SREL Reprint #2061

 

 

 

 

RADIOCESIUM PATTERNS IN WOOD DUCK EGGS AND NESTING FEMALES IN A CONTAMINATED RESERVOIR

SHEILA V. COLWELL
D. B. Wamell School of Forest Resources, University of Georgia, Athens, GA 30602, USA

ROBERT A. KENNAMER
Savannah River Ecology Laboratory, P.O. Drawer E, Aiken, SC 29802, USA

I. LEHR BRISBIN, JR.
Savannah River Ecology Laboratory, P.O. Drawer E, Aiken, SC 29802, USA

Abstract:

Radionuclide releases from nuclear industry are an important ecological issue, particularly because these contaminants may directly affect animals and may be transferred to the hunting public through consumption. During 1991-92, we collected 13 clutches of wood duck (Aix sponsa) eggs from nest boxes established in an abandoned reactor cooling reservoir. We examined whole-egg radiocesium (137CS) levels and apportionment within egg components (albumen, yolk, and shell). Whole-egg concentrations averaged 0.113 Becquerels (Bq)/g wet mass (SE = 0.01, n = 137) over 2 years. Albumen had the highest concentration of 137Cs (x = 1.096 Bq/g dry mass), followed by shell (x = 0.132 Bq/g dry mass) and yolk (x = 0.098 Bq/g dry mass). Levels of potassium (K), a chemical analog of 137Cs, suggested that contamination levels in yolk were disproportionally lower than those in albumen. Levels of 137Cs that appeared in these components may reflect temporal differences in the synthesis of yolk and albumen. Laying order did not relate to whole-egg 137Cs concentrations within clutches, but 137Cs concentrations in post-laying females were positively related to mean egg 137Cs levels in their respective clutches (r2 = 0.97). While female ducks and their eggs examined in this study would not have posed a health hazard to persons consuming them as food, we suggest that 137Cs levels in breeding female wood ducks and their clutches irnay be indicators of foraging habitat selection (both contaminated and uncontaminated) during the laying cycle.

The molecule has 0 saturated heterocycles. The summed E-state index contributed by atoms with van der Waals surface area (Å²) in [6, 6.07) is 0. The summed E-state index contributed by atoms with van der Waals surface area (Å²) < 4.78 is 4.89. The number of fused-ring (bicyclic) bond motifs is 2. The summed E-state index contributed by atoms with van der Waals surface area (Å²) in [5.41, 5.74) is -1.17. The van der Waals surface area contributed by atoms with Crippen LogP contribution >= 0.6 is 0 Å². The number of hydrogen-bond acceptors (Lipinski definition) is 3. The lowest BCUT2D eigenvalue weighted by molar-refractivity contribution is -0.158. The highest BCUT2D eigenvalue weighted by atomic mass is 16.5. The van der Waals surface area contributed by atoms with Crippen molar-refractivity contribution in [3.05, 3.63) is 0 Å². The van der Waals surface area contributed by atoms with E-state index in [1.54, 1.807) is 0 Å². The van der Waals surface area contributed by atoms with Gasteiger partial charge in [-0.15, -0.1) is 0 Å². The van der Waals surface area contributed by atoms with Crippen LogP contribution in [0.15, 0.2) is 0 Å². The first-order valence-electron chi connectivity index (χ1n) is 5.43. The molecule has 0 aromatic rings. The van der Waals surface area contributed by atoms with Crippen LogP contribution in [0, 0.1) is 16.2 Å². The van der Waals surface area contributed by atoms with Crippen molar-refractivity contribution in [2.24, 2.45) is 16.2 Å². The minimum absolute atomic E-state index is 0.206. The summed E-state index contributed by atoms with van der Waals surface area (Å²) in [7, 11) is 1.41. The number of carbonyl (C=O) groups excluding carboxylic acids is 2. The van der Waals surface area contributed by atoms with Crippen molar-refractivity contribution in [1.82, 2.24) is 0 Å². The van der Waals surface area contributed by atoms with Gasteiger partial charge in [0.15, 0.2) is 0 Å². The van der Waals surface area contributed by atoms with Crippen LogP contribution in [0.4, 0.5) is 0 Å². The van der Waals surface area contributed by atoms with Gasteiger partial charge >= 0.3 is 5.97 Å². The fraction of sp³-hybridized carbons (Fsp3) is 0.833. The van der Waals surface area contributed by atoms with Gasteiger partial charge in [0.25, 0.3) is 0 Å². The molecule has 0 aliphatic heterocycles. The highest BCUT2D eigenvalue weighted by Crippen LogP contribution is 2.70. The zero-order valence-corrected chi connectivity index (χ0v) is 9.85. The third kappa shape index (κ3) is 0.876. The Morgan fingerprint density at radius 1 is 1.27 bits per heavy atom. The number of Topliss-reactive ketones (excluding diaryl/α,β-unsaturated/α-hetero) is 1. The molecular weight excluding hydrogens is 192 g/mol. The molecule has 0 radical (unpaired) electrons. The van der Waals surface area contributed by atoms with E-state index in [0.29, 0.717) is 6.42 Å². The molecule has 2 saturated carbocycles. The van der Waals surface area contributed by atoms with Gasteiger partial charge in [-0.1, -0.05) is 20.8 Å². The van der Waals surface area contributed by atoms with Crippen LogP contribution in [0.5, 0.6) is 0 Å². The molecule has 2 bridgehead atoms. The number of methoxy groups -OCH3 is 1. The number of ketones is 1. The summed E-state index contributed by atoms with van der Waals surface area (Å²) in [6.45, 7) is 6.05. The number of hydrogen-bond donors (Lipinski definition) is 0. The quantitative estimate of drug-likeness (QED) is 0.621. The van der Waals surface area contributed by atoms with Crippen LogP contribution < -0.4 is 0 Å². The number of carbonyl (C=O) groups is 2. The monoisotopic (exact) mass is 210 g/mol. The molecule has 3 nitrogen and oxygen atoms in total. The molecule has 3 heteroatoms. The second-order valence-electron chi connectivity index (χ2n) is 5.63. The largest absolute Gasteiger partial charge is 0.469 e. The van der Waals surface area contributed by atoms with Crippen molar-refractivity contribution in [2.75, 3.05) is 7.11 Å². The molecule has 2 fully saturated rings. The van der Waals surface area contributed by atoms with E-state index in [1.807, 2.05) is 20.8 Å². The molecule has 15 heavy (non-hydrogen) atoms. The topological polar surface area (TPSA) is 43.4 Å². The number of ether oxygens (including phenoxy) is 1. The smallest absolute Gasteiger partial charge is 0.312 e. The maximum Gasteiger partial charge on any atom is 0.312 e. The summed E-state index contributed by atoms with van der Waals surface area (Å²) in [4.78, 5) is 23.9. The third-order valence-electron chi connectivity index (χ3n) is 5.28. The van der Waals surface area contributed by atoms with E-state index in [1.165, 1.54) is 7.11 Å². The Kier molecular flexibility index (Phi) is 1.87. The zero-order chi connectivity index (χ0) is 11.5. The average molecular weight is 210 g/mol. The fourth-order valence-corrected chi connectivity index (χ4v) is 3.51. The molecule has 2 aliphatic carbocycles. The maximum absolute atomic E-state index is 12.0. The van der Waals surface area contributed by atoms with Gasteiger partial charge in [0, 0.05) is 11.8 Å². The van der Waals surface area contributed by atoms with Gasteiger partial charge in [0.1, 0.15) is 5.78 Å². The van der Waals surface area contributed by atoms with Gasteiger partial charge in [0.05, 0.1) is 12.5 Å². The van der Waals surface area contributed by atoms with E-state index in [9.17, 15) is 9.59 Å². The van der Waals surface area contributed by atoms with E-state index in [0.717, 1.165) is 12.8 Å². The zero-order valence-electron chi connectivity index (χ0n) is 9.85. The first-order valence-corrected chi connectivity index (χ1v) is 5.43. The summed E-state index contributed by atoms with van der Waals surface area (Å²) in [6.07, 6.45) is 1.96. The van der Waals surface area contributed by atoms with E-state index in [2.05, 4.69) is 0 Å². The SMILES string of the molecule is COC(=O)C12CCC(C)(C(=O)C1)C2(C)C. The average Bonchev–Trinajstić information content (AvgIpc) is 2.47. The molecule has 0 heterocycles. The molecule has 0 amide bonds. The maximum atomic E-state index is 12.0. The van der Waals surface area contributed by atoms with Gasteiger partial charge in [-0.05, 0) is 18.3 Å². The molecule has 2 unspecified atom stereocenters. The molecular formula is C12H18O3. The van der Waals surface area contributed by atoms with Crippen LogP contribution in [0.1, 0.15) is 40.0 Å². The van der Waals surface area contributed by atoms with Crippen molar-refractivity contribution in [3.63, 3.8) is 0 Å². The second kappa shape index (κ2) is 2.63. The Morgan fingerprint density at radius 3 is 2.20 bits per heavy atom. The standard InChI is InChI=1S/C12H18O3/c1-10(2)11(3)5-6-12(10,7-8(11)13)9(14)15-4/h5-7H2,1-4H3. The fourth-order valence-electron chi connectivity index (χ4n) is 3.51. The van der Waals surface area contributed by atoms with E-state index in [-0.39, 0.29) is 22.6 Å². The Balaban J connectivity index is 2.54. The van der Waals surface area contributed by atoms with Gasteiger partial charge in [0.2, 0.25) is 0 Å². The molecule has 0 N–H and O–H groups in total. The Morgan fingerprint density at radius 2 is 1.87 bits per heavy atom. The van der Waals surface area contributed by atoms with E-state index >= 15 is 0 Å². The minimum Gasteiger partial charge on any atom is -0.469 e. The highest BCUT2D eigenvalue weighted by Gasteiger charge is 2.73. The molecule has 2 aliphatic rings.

Key words: Aix sponsa, cesium-137, contamination, egg, radionuclide, South Carolina, waterfowl, wood duck.


SREL Reprint #2061

Colwell, S.V., R.A. Kennamer, and I.L. Brisbin, Jr. 1996. Radiocesium patterns in wood duck eggs and nesting females in a contaminated reservoir. Journal of Wildlife Management 60:186-194.

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